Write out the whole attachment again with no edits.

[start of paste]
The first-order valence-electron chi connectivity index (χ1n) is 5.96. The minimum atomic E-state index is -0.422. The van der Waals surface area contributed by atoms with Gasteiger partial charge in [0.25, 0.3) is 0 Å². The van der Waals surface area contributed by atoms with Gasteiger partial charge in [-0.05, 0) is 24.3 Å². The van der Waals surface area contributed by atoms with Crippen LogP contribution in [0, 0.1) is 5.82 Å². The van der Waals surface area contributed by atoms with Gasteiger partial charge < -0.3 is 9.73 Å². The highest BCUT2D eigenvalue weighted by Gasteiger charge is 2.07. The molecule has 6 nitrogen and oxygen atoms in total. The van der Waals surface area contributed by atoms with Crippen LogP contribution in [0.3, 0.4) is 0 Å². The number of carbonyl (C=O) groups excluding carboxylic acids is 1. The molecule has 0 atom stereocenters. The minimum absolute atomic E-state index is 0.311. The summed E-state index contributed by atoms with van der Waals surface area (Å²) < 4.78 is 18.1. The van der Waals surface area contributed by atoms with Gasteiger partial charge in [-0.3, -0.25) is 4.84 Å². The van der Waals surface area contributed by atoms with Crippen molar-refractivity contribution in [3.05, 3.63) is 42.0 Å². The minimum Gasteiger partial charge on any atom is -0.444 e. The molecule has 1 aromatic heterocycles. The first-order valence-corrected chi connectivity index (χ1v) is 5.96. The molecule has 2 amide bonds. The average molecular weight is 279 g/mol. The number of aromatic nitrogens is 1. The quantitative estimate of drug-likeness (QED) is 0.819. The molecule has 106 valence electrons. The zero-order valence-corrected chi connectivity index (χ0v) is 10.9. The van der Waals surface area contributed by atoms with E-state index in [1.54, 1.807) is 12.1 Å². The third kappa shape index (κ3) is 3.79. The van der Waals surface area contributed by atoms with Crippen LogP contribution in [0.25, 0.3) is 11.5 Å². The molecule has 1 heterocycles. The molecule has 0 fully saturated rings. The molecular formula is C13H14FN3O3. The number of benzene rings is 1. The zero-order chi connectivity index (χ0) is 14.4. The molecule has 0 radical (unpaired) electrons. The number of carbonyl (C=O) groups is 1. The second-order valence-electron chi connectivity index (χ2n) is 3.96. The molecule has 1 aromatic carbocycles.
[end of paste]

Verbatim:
The first-order valence-electron chi connectivity index (χ1n) is 5.96. The minimum atomic E-state index is -0.422. The van der Waals surface area contributed by atoms with Gasteiger partial charge in [0.25, 0.3) is 0 Å². The van der Waals surface area contributed by atoms with Gasteiger partial charge in [-0.05, 0) is 24.3 Å². The van der Waals surface area contributed by atoms with Crippen LogP contribution in [0, 0.1) is 5.82 Å². The van der Waals surface area contributed by atoms with Gasteiger partial charge < -0.3 is 9.73 Å². The highest BCUT2D eigenvalue weighted by Gasteiger charge is 2.07. The molecule has 6 nitrogen and oxygen atoms in total. The van der Waals surface area contributed by atoms with Crippen LogP contribution in [0.3, 0.4) is 0 Å². The number of carbonyl (C=O) groups excluding carboxylic acids is 1. The molecule has 0 atom stereocenters. The minimum absolute atomic E-state index is 0.311. The summed E-state index contributed by atoms with van der Waals surface area (Å²) < 4.78 is 18.1. The van der Waals surface area contributed by atoms with Gasteiger partial charge in [-0.3, -0.25) is 4.84 Å². The van der Waals surface area contributed by atoms with Crippen molar-refractivity contribution in [3.05, 3.63) is 42.0 Å². The minimum Gasteiger partial charge on any atom is -0.444 e. The molecule has 1 aromatic heterocycles. The first-order valence-corrected chi connectivity index (χ1v) is 5.96. The molecule has 2 amide bonds. The average molecular weight is 279 g/mol. The number of aromatic nitrogens is 1. The quantitative estimate of drug-likeness (QED) is 0.819. The molecule has 106 valence electrons. The zero-order valence-corrected chi connectivity index (χ0v) is 10.9. The van der Waals surface area contributed by atoms with E-state index in [1.54, 1.807) is 12.1 Å². The third kappa shape index (κ3) is 3.79. The van der Waals surface area contributed by atoms with Crippen LogP contribution in [0.25, 0.3) is 11.5 Å². The molecule has 1 heterocycles. The molecule has 0 fully saturated rings. The molecular formula is C13H14FN3O3. The number of benzene rings is 1. The zero-order chi connectivity index (χ0) is 14.4. The molecule has 0 radical (unpaired) electrons. The number of carbonyl (C=O) groups is 1. The second-order valence-electron chi connectivity index (χ2n) is 3.96. The molecule has 1 aromatic carbocycles.